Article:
Wilson Lab

The goal of research in the Wilson lab is to develop metabolism and microenvironment-targeted imaging methods, to guide intervention and predict response to molecular therapies. The lab develops cutting-edge magnetic resonance imaging (MRI) and positron emission tomography (PET) techniques to study basic biochemical pathways and their alterations in cancer and other metabolic disorders. New chemistries are used in the design and synthesis of imaging probes, which have strong potential for translation into the clinic. We are particularly focused on the molecular imaging of antioxidants and reactive oxygen species that play a crucial role in the development and progression of disease.

News

July 2017- Congratulations to Dr. Celine Taglang (postdoctoral fellow Wilson/Flavell Labs) for receipt of UCSF departmental seed grant funding.

July 2017- Congratulations to Dr. Matthew Parker (postdoctoral fellow Wilson Lab) for receipt of UCSF departmental seed grant funding.

July 2017- Dr. Javier Villanueva-Meyer begins faculty appointment in the UCSF Department of Radiology and Biomedical Imaging.

April 2017- Dr. Wilson's publication “Hyperpolarized 13C spectroscopic evaluation of oxidative stress in a rodent model of steatohepatitis.” published online. https://www.nature.com/articles/srep46014

January 2017- Dr. Wilson awarded UCSF Resource Allocation Program (RAP) award.

January 2017- Congratulations to Dr. Celine Taglang and Matthew Parker for DOD Fellowship awards.

January 2016- Drs. Wilson and Kurhanewicz publication. Dynamic Nuclear Polarization of Biocompatible 13C-Enriched Carbonates for In vivo pH Imaging 2016 (epub ahead of print). 

January 2016 - Drs. Flavell and Wilson publication. Caged [18F]FDG Glycosylamines for Imaging Acidic Tumor Microenvironments Using Positron Emission Tomography. 2016 (epub ahead of print). 

May 29, 2015-  Drs. Wilson, Ohliger and Rosenberg were awarded the “team science” Resource Allocation Program award as part of the CTSI- Strategic Opportunities Support (SOS) program.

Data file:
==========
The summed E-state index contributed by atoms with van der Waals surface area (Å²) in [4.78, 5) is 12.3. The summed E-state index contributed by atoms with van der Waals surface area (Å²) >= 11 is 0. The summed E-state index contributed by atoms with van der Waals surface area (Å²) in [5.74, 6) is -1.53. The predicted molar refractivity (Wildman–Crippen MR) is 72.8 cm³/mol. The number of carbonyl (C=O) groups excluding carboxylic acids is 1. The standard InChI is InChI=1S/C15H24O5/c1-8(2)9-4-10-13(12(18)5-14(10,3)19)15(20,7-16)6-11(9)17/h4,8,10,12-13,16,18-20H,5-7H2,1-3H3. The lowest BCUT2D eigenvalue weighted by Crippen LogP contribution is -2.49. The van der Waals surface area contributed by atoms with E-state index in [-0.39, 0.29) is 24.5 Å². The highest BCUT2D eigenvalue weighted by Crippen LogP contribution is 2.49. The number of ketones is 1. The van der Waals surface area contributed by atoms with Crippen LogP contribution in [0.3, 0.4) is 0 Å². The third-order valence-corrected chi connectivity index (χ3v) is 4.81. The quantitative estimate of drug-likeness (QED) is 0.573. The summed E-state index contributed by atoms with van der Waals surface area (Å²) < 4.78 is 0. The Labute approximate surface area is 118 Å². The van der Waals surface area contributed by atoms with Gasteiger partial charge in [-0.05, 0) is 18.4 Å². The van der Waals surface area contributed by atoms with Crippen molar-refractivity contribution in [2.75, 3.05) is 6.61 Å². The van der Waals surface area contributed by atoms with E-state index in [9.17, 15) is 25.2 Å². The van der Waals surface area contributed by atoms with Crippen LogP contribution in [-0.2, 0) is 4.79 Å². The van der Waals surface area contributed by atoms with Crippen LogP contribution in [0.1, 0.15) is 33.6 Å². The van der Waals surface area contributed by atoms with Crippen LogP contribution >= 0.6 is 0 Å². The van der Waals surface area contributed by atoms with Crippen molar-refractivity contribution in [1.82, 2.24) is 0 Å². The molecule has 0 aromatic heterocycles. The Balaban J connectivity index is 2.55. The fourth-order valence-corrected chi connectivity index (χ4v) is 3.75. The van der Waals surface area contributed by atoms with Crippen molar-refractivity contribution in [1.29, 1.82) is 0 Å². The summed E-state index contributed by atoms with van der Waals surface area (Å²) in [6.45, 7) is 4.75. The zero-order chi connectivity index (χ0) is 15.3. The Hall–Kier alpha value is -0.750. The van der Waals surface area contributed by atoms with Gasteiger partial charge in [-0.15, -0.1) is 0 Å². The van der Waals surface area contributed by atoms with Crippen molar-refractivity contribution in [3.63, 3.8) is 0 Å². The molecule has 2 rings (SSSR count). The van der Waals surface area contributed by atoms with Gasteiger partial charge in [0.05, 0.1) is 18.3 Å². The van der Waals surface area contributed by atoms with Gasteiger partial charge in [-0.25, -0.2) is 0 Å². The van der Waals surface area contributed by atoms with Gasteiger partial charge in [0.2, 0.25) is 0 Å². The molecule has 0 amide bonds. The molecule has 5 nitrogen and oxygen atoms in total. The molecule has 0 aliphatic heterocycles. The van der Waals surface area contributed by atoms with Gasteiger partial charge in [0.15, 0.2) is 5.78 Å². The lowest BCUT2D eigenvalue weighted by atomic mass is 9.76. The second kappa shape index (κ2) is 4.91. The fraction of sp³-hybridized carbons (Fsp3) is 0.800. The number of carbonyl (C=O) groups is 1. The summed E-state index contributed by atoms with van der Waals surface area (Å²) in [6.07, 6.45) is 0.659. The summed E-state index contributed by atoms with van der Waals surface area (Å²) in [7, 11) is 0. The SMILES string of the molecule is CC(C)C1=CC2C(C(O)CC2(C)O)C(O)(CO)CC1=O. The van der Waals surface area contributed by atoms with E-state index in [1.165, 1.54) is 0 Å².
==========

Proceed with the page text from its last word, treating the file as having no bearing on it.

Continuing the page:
May 29, 2015 - Congratulations to both Dr. Christopher Mutch and Dr. Javier Villanueva-Meyer, who received departmental seed grants to pursue molecular imaging projects starting 7/1/15.

May 21, 2015 - Congratulations to Dr. Robert Flavell for receiving the SNMMI Mitzi and William Blahd Pilot Grant!  The pilot research grant is designed to help a basic or clinical scientist in the early stages of his/ her career.

April 29, 2015 - Congratulations to Dr. Robert Flavell for receiving the RSNA Research Fellow Grant for the academic year starting July 1, 2015.

Opportunities

Staff

Employment Opportunities for staff positions are posted through the UCSF Department of Human Resources

Rotations and Post-doctoral Opportunities

Rotations provide an opportunity to explore research opportunities in the Wilson Lab and are currently available in several areas of ongoing research. For further information, please contact Dr. Wilson at David.M.Wilson@ucsf.edu

Post-doctoral Opportunities (doc)

Publications

Featured Publications 


  1. Wilson DM, Hurd R, Keshari K, VanCriekinge M, Chen A, Nelson S, Vigneron D, Kurhanewicz J*. Generation of hyperpolarized substrates by secondary labeling with [1,1-13C] acetic anhydride. Proc Nat Acad Sci. 2009; 106(14):5503-07.

  2. Keshari K, Wilson DM, Chen A, Bok R, Larson P, Hu S, VanCriekinge M, Macdonald J, Vigneron D, Kurhanewicz J*. Hyperpolarized [2-13C]-fructose: a hemiketal substrate for in vivo metabolic imaging. J Am Chem Soc. 2009; 131(48): 17591-6.

  3. Wilson DM, Keshari K, Larson P, Chen A, Hu S, VanCriekinge M, Bok R, Nelson S, Macdonald J, Vigneron D, Kurhanewicz J*. Multi-compound polarization by DNP allows simultaneous assessment of multiple enzymatic activities in vivo. J Magn Reson. 2010; 205(1): 141-7.

  4.  Keshari K, Kurhanewicz J, Bok R, Larson P, Vigneron D, Wilson DM*.  Hyperpolarized [1-13C] dehydroascorbate as an endogenous redox sensor for in vivo metabolic imaging.  Proc Nat Acad Sci. 2011; 108: 18606-18611.

  5. Keshari KR, Kurhanewicz J, Macdonald JM, Wilson DM*. Generating contrast in hyperpolarized 13C MRI using ligand-receptor interactions. Analyst 2011; 137: 3427–3429.